Do I have to pay tax on Social Security? (Yes)
“Social Security benefits aren't taxable”. That was true up until 1984. But in 1983, a number of changes were made to the Social Security Act, on reccomendations from The National Commission on Social Security Reform (NCSSR), chaired by Alan Greenspan. Its three major recommendations were:
1. Delaying COLA adjustments
2. Changing the tax bands for Social Security payments
3. Additional employees added to the system
4. And, yes, taxing benefits.
So, if you have employment or investment income, including withdrawals from retirement savings plans, you could owe federal income taxes on up to 85% of your benefits.
Here’s how it works.
Social Security taxes are based on your combined income, which is not the same as Adjusted Gross Income. It’s:
Your adjusted gross income
+ Nontaxable interest (e.g. muni bond interest)
+ ½ of your Social Security benefits
= Your "combined income"
- employment income
- taxable gains from investments
- municipal bond interest
- taxable portion of IRAs and Annuities
- rental income
- Roth IRA withdrawals
So, if your combined income is:
- Less than $25,000 if you're single or $32,000 if married, all Social Security benefits are tax-free.
- Between $25,000 and $34,000 for singles and $32,000 and $44,000 if married, you will be taxed up to 50% on Social Security benefits.
- More than $34,000 for singles and $44,000 if married, you will be taxed up to 85% on Social Security benefits.
Ok, got it. How about state taxes? Does it matter where I live?
Oh yes. Take a bow, the 13 states that tax Social Security:
- Minnesota, North Dakota, Rhode Island, Vermont and West Virginia tax up to 85% of Social Security benefits.
- Colorado, Connecticut, Kansas, Missouri, Montana, Nebraska, New Mexico and Utah tax a portion of Social Security benefits but provide exemptions based on income or age
Here are some examples
1. Single retiree receiving the following:
- Social Security benefits = $15,000 per year
- IRA withdrawal = $12,000 per year
- Taxable investment income = $12,000 per year
So, combined income is $24,000, plus $7,500, (i.e. half Social Security), or $31,500.
That's between $25,000 and $34,000, and that means the maximum amount of Social Security benefits subject to tax is 50%. So, you will pay income tax on $31,500.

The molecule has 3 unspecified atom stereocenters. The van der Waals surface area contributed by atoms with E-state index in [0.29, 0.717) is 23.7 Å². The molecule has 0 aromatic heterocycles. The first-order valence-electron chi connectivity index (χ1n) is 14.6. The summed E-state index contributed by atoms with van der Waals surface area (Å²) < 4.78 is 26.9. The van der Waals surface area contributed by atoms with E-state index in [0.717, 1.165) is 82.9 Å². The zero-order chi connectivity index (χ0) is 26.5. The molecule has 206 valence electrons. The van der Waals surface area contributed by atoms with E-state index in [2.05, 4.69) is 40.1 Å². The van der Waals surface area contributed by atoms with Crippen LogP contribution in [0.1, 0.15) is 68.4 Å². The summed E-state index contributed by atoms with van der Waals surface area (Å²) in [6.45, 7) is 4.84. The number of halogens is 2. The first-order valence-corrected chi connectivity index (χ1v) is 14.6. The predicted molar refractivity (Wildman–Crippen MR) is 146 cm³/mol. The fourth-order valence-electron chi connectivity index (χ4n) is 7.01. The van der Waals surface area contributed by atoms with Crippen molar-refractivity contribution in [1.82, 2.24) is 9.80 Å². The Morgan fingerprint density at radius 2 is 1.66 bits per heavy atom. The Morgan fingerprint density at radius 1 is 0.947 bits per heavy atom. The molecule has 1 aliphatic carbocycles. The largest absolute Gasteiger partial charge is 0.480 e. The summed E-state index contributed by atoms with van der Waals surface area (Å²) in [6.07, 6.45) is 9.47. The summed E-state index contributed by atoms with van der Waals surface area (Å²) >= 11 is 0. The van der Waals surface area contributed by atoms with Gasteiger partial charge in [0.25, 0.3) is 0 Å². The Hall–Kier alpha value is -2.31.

But that’s only the maximum amount that will be taxed. Deductions and exemptions will also apply so in most cases, the portion of Social Security benefit that actually gets taxed will be smaller than the 50% or 85% maximum. A CPA should confirm precise tax amounts owed.
Ok, I know what I pay, now how do I pay?
You can choose to make quarterly estimated tax payments, or have taxes withheld from Social Security checks throughout the year.
Currently, the Social Security Administration gives beneficiaries the option to have 7%, 10%, 15%, or 25% of their benefits withheld for taxes. If you choose these, it could prevent you having to pay a big tax bill at the end of the year.
Of course. One strategy to reduce or eliminate taxes on benefits involves converting some or all traditional IRA assets to a Roth. IRA withdrawals from a Roth IRA aren't included in the calculation. Converting a traditional IRA to a Roth IRA could trigger higher taxes on benefits in the year of the conversion, because the amount converted is included as part of adjusted gross income. But after that, the Roth withdrawals don't count towards your combined income.
 Cost of Living
A few other facts
- Social security benefits paid to a green card holder are not subject to 30% witholding
- U.S. residents in certain countries are exempt from U.S. tax on their benefits
- Under a treaty with India, benefits paid to individuals who are both residents and nationals of India are exempt from U.S. tax if the benefits are for services performed for the United States
- There are special (and mostly favorable) rules if covered under the Railroad Retirement Board
Some helpful websites
A quick calculator (but check with a CPA)